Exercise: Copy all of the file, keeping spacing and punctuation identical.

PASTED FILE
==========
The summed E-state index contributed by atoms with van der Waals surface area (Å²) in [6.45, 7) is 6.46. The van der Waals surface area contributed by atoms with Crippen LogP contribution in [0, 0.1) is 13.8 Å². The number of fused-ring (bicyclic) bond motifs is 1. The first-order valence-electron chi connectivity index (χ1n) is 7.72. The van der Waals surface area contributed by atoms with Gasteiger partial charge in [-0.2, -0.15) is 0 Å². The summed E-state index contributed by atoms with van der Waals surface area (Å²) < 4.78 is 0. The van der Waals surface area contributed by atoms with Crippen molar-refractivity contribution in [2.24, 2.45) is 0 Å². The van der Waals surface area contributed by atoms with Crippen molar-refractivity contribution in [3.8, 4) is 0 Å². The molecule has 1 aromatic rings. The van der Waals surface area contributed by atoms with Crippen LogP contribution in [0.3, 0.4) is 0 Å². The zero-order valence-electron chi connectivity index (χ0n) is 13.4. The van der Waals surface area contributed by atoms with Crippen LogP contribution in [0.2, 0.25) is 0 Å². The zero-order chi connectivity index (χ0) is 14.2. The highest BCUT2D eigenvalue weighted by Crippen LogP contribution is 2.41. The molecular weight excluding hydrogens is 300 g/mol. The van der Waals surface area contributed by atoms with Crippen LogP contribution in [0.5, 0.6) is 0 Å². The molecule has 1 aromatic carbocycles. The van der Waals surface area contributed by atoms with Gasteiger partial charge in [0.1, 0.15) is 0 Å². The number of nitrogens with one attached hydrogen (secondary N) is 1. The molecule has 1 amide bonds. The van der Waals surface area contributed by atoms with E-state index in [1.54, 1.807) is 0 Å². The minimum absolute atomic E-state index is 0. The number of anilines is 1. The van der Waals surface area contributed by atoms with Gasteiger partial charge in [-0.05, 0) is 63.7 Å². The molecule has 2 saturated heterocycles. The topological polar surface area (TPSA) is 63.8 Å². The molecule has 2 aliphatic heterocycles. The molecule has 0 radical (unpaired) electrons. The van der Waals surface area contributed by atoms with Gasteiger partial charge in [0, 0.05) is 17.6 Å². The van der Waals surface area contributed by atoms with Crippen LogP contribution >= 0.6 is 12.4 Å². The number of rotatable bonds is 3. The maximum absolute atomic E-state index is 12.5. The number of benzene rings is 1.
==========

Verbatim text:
The summed E-state index contributed by atoms with van der Waals surface area (Å²) in [6.45, 7) is 6.46. The van der Waals surface area contributed by atoms with Crippen LogP contribution in [0, 0.1) is 13.8 Å². The number of fused-ring (bicyclic) bond motifs is 1. The first-order valence-electron chi connectivity index (χ1n) is 7.72. The van der Waals surface area contributed by atoms with Gasteiger partial charge in [-0.2, -0.15) is 0 Å². The summed E-state index contributed by atoms with van der Waals surface area (Å²) < 4.78 is 0. The van der Waals surface area contributed by atoms with Crippen molar-refractivity contribution in [2.24, 2.45) is 0 Å². The van der Waals surface area contributed by atoms with Crippen molar-refractivity contribution in [3.8, 4) is 0 Å². The molecule has 1 aromatic rings. The van der Waals surface area contributed by atoms with Crippen LogP contribution in [0.3, 0.4) is 0 Å². The zero-order valence-electron chi connectivity index (χ0n) is 13.4. The van der Waals surface area contributed by atoms with Crippen LogP contribution in [0.2, 0.25) is 0 Å². The zero-order chi connectivity index (χ0) is 14.2. The highest BCUT2D eigenvalue weighted by Crippen LogP contribution is 2.41. The molecular weight excluding hydrogens is 300 g/mol. The van der Waals surface area contributed by atoms with Crippen LogP contribution in [0.5, 0.6) is 0 Å². The molecule has 1 aromatic carbocycles. The van der Waals surface area contributed by atoms with Gasteiger partial charge in [0.1, 0.15) is 0 Å². The number of nitrogens with one attached hydrogen (secondary N) is 1. The molecule has 1 amide bonds. The van der Waals surface area contributed by atoms with E-state index in [1.54, 1.807) is 0 Å². The minimum absolute atomic E-state index is 0. The number of anilines is 1. The van der Waals surface area contributed by atoms with Gasteiger partial charge in [-0.05, 0) is 63.7 Å². The molecule has 2 saturated heterocycles. The topological polar surface area (TPSA) is 63.8 Å². The molecule has 2 aliphatic heterocycles. The molecule has 0 radical (unpaired) electrons. The van der Waals surface area contributed by atoms with Gasteiger partial charge in [0, 0.05) is 17.6 Å². The van der Waals surface area contributed by atoms with Crippen LogP contribution >= 0.6 is 12.4 Å². The number of rotatable bonds is 3. The maximum absolute atomic E-state index is 12.5. The number of benzene rings is 1.